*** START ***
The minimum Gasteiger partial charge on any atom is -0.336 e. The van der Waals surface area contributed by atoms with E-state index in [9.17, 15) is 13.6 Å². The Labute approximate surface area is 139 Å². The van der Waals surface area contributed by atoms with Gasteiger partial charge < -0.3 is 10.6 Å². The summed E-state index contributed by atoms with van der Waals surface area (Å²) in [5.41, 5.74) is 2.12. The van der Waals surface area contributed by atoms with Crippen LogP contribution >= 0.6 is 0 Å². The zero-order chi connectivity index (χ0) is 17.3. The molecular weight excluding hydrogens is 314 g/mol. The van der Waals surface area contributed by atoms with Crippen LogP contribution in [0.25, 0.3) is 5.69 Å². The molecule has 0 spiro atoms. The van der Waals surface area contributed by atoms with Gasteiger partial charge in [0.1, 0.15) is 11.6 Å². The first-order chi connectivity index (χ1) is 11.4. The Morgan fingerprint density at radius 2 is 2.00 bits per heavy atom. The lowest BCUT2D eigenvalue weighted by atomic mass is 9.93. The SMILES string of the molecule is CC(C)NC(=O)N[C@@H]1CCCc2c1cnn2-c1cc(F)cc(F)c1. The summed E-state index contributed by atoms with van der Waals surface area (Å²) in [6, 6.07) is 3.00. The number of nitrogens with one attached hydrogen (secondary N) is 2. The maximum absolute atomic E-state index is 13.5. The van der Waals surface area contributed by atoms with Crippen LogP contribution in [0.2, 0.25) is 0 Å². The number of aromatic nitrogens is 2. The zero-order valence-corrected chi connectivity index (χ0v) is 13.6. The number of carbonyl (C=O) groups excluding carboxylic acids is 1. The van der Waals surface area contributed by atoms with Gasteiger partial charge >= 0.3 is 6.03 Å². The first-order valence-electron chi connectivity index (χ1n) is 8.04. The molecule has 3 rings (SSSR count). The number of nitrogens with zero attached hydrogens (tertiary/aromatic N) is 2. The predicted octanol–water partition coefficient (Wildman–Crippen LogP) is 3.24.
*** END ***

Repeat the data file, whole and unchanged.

The minimum Gasteiger partial charge on any atom is -0.336 e. The van der Waals surface area contributed by atoms with E-state index in [9.17, 15) is 13.6 Å². The Labute approximate surface area is 139 Å². The van der Waals surface area contributed by atoms with Gasteiger partial charge < -0.3 is 10.6 Å². The summed E-state index contributed by atoms with van der Waals surface area (Å²) in [5.41, 5.74) is 2.12. The van der Waals surface area contributed by atoms with Crippen LogP contribution >= 0.6 is 0 Å². The zero-order chi connectivity index (χ0) is 17.3. The molecular weight excluding hydrogens is 314 g/mol. The van der Waals surface area contributed by atoms with Crippen LogP contribution in [0.25, 0.3) is 5.69 Å². The molecule has 0 spiro atoms. The van der Waals surface area contributed by atoms with Gasteiger partial charge in [0.1, 0.15) is 11.6 Å². The first-order chi connectivity index (χ1) is 11.4. The Morgan fingerprint density at radius 2 is 2.00 bits per heavy atom. The lowest BCUT2D eigenvalue weighted by atomic mass is 9.93. The SMILES string of the molecule is CC(C)NC(=O)N[C@@H]1CCCc2c1cnn2-c1cc(F)cc(F)c1. The summed E-state index contributed by atoms with van der Waals surface area (Å²) in [6, 6.07) is 3.00. The number of nitrogens with one attached hydrogen (secondary N) is 2. The maximum absolute atomic E-state index is 13.5. The van der Waals surface area contributed by atoms with Crippen LogP contribution in [0.2, 0.25) is 0 Å². The number of aromatic nitrogens is 2. The zero-order valence-corrected chi connectivity index (χ0v) is 13.6. The number of carbonyl (C=O) groups excluding carboxylic acids is 1. The van der Waals surface area contributed by atoms with Gasteiger partial charge >= 0.3 is 6.03 Å². The first-order valence-electron chi connectivity index (χ1n) is 8.04. The molecule has 3 rings (SSSR count). The number of nitrogens with zero attached hydrogens (tertiary/aromatic N) is 2. The predicted octanol–water partition coefficient (Wildman–Crippen LogP) is 3.24.